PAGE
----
Daily Development for Thursday, January 25, 2007
by: Patrick A. Randolph, Jr.
Elmer F. = Pierson Professor of Law
UMKC School = of Law
Of Counsel: Blackwell Sanders Peper Martin
Kansas City, Missouri

LANDLORD/TENANT; CONSTRUCTIVE EVICTION; LANDLORD HARASSMENT:  New Jersey common law does not recognize a claim for constructive eviction based on a landlords malicious of an eviction suit, but even if it did, it is likely that there must be sSubstantial and repeated acts of bad faith and malice by the landlord in order for a tenant to prevail. 

J.S. Properties, L.L.C. v.  Brown and Filson, Inc., 2006 WL 3780560 (N.J. Super. App. Div. 2006); December 27, 2006.

Tenant complained that the roof over its premises leaked repeatedly.  It and its landlord entered into a settlement agreement whereby Tenant was permitted to deduct, from the rent owed, the cost of its repairs and lost merchandise due to the leaks.  When the lease expired, the parties entered into a new lease that incorporated the terms of the prior settlement with respect to roof leaks.  After the roof continued to leak, the landlord replaced the roof and sued Tenant for unpaid rent.  The amount of unpaid rent represented the amount of Tenant=s deductions for leak-related damages.  The matter was removed from landlord-tenant court to the Law Division on Tenants motion, and Tenant filed an answer and counterclaim. 

Six months later, Tenant vacated the premises, returned the keys, and amended its counterclaim to add a claim that the landlord deprived it of its right of quiet enjoyment and that the premises unsuitability for the purposes for which it was leased constituted Tenants construction eviction from the premises.  The lower court dismissed Tenants constructive eviction claim, noting  that the roof repairs had been completed more than a year before Tenant vacated the premises, and that Tenants decision to vacate after the roof was replaced, and not during the many times the roof leaked prior to its replacement, was unreasonable.  The lower court did not address Tenants claim that it was constructively evicted based on the landlords filing of the eviction suit. 

On appeal, the Appellate Division agreed that Tenant=s decision to vacate more than one year after the roof was replaced was unreasonable, but the Court did not decide whether a tenant can claim constructive eviction based on the landlords filing of an eviction suit.  The Court noted that in jurisdictions that recognize such a claim, it is generally understood that the mere filing of the eviction suit is not sufficient, and that there must be substantial and repeated acts of bad faith and malice by the landlord in order for a tenant to prevail.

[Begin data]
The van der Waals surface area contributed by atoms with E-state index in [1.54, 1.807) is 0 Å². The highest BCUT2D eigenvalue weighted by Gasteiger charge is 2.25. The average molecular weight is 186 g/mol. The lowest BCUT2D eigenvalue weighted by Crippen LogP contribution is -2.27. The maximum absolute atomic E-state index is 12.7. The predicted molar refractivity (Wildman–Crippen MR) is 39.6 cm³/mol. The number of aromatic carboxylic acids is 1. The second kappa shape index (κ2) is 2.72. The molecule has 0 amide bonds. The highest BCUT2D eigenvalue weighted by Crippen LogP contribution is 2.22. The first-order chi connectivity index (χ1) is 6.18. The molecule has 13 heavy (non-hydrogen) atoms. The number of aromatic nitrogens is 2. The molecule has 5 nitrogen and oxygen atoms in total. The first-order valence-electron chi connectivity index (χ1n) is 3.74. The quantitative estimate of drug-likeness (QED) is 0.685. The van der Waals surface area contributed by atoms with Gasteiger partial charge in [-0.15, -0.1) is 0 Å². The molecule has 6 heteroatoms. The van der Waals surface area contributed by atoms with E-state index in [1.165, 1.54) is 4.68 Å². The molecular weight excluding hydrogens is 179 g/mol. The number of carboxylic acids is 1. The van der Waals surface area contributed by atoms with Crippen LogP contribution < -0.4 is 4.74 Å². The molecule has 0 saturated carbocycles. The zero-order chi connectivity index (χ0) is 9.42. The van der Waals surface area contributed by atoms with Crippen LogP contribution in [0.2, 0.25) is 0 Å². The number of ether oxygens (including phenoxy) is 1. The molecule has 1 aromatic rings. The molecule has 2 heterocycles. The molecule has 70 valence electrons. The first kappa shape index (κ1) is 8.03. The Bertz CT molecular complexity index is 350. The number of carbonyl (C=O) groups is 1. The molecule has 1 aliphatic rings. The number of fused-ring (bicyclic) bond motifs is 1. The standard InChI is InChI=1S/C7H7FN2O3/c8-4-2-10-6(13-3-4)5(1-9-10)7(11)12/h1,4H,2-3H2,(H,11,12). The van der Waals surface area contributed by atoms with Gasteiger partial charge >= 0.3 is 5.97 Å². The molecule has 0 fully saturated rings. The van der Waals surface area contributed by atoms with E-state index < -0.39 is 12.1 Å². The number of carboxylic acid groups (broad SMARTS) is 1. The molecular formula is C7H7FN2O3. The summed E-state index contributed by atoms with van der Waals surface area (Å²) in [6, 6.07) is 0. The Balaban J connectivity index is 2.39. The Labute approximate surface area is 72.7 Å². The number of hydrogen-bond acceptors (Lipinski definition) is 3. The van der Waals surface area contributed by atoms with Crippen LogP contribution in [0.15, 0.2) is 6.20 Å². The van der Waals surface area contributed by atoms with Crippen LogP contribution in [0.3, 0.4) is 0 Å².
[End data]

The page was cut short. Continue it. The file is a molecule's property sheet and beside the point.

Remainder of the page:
The Court found that even if New Jersey common law should recognize a claim for constructive eviction based on a landlord=s malicious filing of = an eviction suit, such a claim would not succeed in this case based on the tenant=s actions.  It noted that the tenant did not leave when the suit was filed, but rather fought the eviction for more than six months before leaving.  To the Court, that delay was unreasonable.  It held that even if the tenant could file a claim for constructive eviction, its case failed due to the tenant=s unreasonable occupation of the premises for more than six months after the eviction suit was filed.

Comment 1: What would have happened if the landlord had wrongfully demanded that the tenant leave the premises for nonpayment of rent, and the tenant did leave, but then thought better of its decision and claimed that the landlord had no right to demand possession?  Here, very likely, wed have an actual eviction.  Dont need to call it =E2=80=9Cconstructive,=E2=80=9D and presumably the tenant would have damages?  Or would it be denied damages on the grounds that it should have resisted the landlords demands in the first instance?  Hmmmmm. 

Comment 2: There have been a few cases in which a tenant has been able to raise a commercial retaliatory eviction claim based upon the tenant=s public objection to aspects of the landlords conduct pertaining to the lease.   See, e.g.  Port of Longview v. International Raw Materials, Ltd., 979 P.2d 917 (Wash. App. 1999) (DIRT DD for1/ 26/00) (Tenant of government-operated port facility can raise, as an affirmative defense to eviction, argument that port authority was evicting it in retaliation for exercise of right to free speech.) Also see Windward Partners v. Santos, 577 P.2d 326 (Haw. 1978) (retaliation for participating in a zoning hearing contrary to landlords interest).   The doctrine is discussed generally in the Randolph Edition of Friedman on Leases at Section 14.7.1.   In 1266 Apartment Corp. v. New Horizon Deli, Inc., 368 N.J. Super. 456, 847 A.2d 9 (App. Div. 2004) (the DIRT DD for 9/28/04), a New Jersey court found that the concept was not quite ready for prime tim

e in New Jersey.  It held that the claim is not available where the landlord allegedly retaliated against a tenant who filed a personal injury action against the landlord.

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